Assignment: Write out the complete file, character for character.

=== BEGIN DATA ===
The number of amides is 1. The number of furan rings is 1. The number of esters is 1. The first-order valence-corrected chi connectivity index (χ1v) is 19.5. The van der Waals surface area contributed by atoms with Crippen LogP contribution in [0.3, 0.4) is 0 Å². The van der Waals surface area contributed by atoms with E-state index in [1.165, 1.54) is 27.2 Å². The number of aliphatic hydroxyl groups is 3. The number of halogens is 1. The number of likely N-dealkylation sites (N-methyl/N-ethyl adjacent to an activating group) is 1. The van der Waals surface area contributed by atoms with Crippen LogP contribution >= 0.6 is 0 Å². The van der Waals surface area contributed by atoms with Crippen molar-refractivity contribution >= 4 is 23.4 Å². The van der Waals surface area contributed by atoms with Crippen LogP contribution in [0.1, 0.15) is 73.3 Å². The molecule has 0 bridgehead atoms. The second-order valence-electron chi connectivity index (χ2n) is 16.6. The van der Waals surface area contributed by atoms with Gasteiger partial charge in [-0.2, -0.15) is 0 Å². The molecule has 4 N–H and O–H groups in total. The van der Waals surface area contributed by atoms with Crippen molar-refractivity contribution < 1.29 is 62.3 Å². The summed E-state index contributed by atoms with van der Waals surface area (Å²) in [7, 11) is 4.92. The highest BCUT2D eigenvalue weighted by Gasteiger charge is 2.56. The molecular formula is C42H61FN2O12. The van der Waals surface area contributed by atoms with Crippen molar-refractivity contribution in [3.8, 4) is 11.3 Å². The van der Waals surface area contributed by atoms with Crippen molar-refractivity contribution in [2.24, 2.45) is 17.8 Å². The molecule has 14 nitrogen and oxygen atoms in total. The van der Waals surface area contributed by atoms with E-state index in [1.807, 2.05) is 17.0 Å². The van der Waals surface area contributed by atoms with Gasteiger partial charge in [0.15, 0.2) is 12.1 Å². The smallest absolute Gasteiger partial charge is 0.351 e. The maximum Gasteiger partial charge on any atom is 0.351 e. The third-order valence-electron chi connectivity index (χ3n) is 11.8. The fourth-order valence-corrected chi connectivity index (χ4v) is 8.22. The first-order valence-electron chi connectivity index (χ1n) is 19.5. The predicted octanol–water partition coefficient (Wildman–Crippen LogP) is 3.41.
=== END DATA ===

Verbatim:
The number of amides is 1. The number of furan rings is 1. The number of esters is 1. The first-order valence-corrected chi connectivity index (χ1v) is 19.5. The van der Waals surface area contributed by atoms with Crippen LogP contribution in [0.3, 0.4) is 0 Å². The van der Waals surface area contributed by atoms with E-state index in [1.165, 1.54) is 27.2 Å². The number of aliphatic hydroxyl groups is 3. The number of halogens is 1. The number of likely N-dealkylation sites (N-methyl/N-ethyl adjacent to an activating group) is 1. The van der Waals surface area contributed by atoms with Crippen LogP contribution >= 0.6 is 0 Å². The van der Waals surface area contributed by atoms with Crippen molar-refractivity contribution >= 4 is 23.4 Å². The van der Waals surface area contributed by atoms with Crippen LogP contribution in [0.1, 0.15) is 73.3 Å². The molecule has 0 bridgehead atoms. The second-order valence-electron chi connectivity index (χ2n) is 16.6. The van der Waals surface area contributed by atoms with Gasteiger partial charge in [-0.2, -0.15) is 0 Å². The molecule has 4 N–H and O–H groups in total. The van der Waals surface area contributed by atoms with Crippen molar-refractivity contribution < 1.29 is 62.3 Å². The summed E-state index contributed by atoms with van der Waals surface area (Å²) in [7, 11) is 4.92. The highest BCUT2D eigenvalue weighted by Gasteiger charge is 2.56. The molecular formula is C42H61FN2O12. The van der Waals surface area contributed by atoms with Crippen molar-refractivity contribution in [3.8, 4) is 11.3 Å². The van der Waals surface area contributed by atoms with Crippen molar-refractivity contribution in [2.24, 2.45) is 17.8 Å². The molecule has 14 nitrogen and oxygen atoms in total. The van der Waals surface area contributed by atoms with E-state index in [1.807, 2.05) is 17.0 Å². The van der Waals surface area contributed by atoms with Gasteiger partial charge in [0.15, 0.2) is 12.1 Å². The smallest absolute Gasteiger partial charge is 0.351 e. The maximum Gasteiger partial charge on any atom is 0.351 e. The third-order valence-electron chi connectivity index (χ3n) is 11.8. The fourth-order valence-corrected chi connectivity index (χ4v) is 8.22. The first-order valence-electron chi connectivity index (χ1n) is 19.5. The predicted octanol–water partition coefficient (Wildman–Crippen LogP) is 3.41.